Since announcing her intention to run for president this past Martin Luther King Day, a firestorm has swirled around Sen. Kamala Harris. Some attack her for her personal life; others attack her based on her record as a prosecutor in California. Kamala served as San Francisco district attorney from 2004 to 2011 and as California attorney general from 2011 to 2017. She joined the United States Senate in 2017, where she still serves today.
Some accuse her of not being “pro-black” because of her work as a prosecutor, stating that a prosecutor upholds a racist system.
Let’s get thing straight—you can be pro-black and a prosecutor.
How do I know this?
Because I was both.
There were times I sent people of color to prison due to overwhelming evidence of guilt. There were times I dismissed cases because I felt that the evidence was thin, or that something didn’t sit right in my gut. Other times I sent folks to diversion to give them a second chance, then fought with some judges who wanted to see the person go to prison instead. I fought with some cops who disagreed with my decisions—and was not afraid to escalate the fight all the way to the top of the chain. Often victims who looked like me were surprised, then relieved that there was someone who would not judge them and shared their life experiences on some level.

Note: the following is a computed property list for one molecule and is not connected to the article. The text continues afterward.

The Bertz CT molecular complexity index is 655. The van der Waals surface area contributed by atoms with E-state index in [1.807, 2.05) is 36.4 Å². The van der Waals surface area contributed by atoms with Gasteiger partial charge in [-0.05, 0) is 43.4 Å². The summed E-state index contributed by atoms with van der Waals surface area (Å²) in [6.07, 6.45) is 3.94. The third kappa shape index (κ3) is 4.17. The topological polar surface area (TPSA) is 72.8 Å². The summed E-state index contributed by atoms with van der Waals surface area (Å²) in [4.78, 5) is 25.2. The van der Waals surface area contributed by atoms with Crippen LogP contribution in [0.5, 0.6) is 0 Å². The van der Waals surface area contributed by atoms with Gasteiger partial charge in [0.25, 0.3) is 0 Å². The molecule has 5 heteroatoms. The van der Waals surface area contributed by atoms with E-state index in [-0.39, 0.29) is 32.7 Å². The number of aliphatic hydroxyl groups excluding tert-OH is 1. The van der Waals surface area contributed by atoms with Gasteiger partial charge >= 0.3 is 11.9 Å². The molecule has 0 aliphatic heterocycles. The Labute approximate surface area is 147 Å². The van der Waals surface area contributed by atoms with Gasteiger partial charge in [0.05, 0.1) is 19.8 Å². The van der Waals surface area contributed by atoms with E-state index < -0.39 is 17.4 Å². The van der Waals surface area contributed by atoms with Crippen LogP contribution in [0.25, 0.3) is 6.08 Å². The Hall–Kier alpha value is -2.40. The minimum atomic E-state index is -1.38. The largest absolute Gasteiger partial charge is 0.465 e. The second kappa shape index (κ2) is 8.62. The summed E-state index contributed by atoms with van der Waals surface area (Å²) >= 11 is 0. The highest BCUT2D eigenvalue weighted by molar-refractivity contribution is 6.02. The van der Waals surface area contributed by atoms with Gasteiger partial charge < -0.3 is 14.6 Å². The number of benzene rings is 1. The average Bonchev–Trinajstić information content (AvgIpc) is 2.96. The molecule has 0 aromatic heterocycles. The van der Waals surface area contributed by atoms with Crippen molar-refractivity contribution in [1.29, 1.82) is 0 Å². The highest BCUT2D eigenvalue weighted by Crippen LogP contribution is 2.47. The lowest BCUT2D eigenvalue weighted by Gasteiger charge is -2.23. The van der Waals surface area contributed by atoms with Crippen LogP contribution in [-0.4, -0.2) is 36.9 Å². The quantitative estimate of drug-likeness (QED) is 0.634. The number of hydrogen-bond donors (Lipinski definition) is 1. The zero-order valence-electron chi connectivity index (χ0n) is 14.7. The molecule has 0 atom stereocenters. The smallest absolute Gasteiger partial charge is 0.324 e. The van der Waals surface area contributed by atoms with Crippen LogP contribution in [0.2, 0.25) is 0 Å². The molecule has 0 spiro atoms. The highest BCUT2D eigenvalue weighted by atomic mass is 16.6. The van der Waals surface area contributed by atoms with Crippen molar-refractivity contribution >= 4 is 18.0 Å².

There are some who believe the only way forward for people of color is to completely dismantle the criminal justice system – no more police or prosecutors. An opinion piece from Afropunk stated in speaking of Sen. Harris: “Yet some claim that she was a “progressive prosecutor.” How can there be a progressive prosecutor if the foundation of the criminal justice system is rooted in slavery and the genocide of the indigenous? If she truly was a ‘progressive prosecutor or a good prosecutor,’ she would make sure that prosecutors do not exist. There were no good slave owners, or slave auctioneers, just as there are no good prosecutors.” This belief is rooted in the fact that the system was created based on white supremacy—police started as slave patrols. The first formal slave patrol was created in the Carolina colonies in 1704. During the Civil War, the military became the primary form of law enforcement in the South, but during Reconstruction, many local sheriffs continued the trend by enforcing segregation and the disenfranchisement of freed slaves. New crimes were created to criminalize now freed slaves in the South.
While these factors are true, I see it differently. The system needs a massive overhaul to mirror that of Scandinavian countries. Rehabilitation and restoration need to be placed front and center, as opposed to solely punishment. Treatment for addiction and mental health needs to be properly funded, much like the attention given to the opioid crisis. If there is no system in place—who will assure that those among us who prey on the weak or the “different” will face justice? Someone must do that work. The question is how to do so fairly and effectively.
If you’re not seated at the table, you are on the menu. If there are no prosecutors of color in an office, you can rest assured that injustices will happen. This may be a result of explicit racism or implicit bias. We must be at the table to mitigate the damage that has been done in the past and help create a new criminal justice system that is fair.